My second goal is to not spend much. I do use elemental sulfur on our blueberries and I buy a few products for our potting mix, but other than that I don’t buy anything for our soil. I don’t buy fertilizer, compost, rock dust, mycorrhizal amendments, composttea, none of that stuff. And make all of my own compost and vermicompost from free organic matter that would otherwise be thrown away. And I mulch the garden with free resources like leaves, grass clippings from untreated lawns, and chop and drop garden waste. Soil testing has shown that this approach has resulted in surpluses of most nutrients and no deficiencies. So. buying additional products would simply be a waste of money.

We also save money by growing a lot of perennials and self-sowing annuals and by saving seeds. Keeping the ground covered with mulch keeps our water bill down and direct sowing in the garden whenever possible reduces our electricity bill in the grow room. All of these things not only save us money they make us much more self-sufficient. If suddenly tomorrow all gardening 101 products vanished from the market, our garden would continue on almost as if nothing happened. Contrast this with the Mittleider method, for example. Though this method certainly works, it’s completely dependent on regular applications of synthetic fertilizers, which cost money and increase your reliance on external inputs. People who follow this method also often purchase their growing medium instead of growing in the soil. My third goal is to not work harder than I have to.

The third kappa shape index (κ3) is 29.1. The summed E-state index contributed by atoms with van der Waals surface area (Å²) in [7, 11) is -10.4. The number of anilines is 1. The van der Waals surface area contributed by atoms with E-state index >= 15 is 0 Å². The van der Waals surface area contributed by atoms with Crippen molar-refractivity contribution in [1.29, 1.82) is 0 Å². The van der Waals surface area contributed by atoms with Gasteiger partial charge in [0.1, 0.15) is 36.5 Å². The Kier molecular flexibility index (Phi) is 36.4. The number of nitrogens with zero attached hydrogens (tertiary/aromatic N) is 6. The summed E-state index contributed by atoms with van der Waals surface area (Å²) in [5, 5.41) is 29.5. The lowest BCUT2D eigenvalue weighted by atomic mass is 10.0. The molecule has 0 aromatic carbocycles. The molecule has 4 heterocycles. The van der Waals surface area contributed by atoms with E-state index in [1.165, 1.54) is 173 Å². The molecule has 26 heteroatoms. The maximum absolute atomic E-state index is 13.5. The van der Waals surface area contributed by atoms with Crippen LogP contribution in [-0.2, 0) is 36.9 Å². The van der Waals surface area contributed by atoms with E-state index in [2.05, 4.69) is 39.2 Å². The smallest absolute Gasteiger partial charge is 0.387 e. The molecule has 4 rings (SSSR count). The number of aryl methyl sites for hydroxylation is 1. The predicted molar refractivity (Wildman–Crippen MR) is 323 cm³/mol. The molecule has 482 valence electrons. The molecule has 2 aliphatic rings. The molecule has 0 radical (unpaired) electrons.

I don’t want my garden to become a full-time job. So, if the gardening 101 practice doesn’t support one of my five goals. My attitude is this: if I don’t have to do it I’m not going to do it. For example, I don’t plow, I don’t double dig, I don’t turn compost, I don’t dig compost into the soil. I don’t aerate the soil with a garden fork, I don’t use compost tea and other teams, and I don’t use any of the products I mentioned earlier.

I could go on and on, but I think you get the idea. In addition, keeping the soil covered with mulch means that I don’t have to spend a lot of time weeding or watering the garden. Contrast my approach with Biointensive gardening 101, which definitely works, but recommends double digging and turning compost frequently. Double digging is not only a lot of work, but it’s also counterproductive because it destroys soil structure and disrupts mycorrhizal networks.

And though turning compost frequently is helpful if you need compost fast, if you can afford to wait and don’t need it in a hurry, you don’t need to turn it. So, again, if it doesn’t support one of my five goals, I just don’t do it. My fourth goal is to work with nature. When it comes to soil fertility, this means I want to promote the soil food web.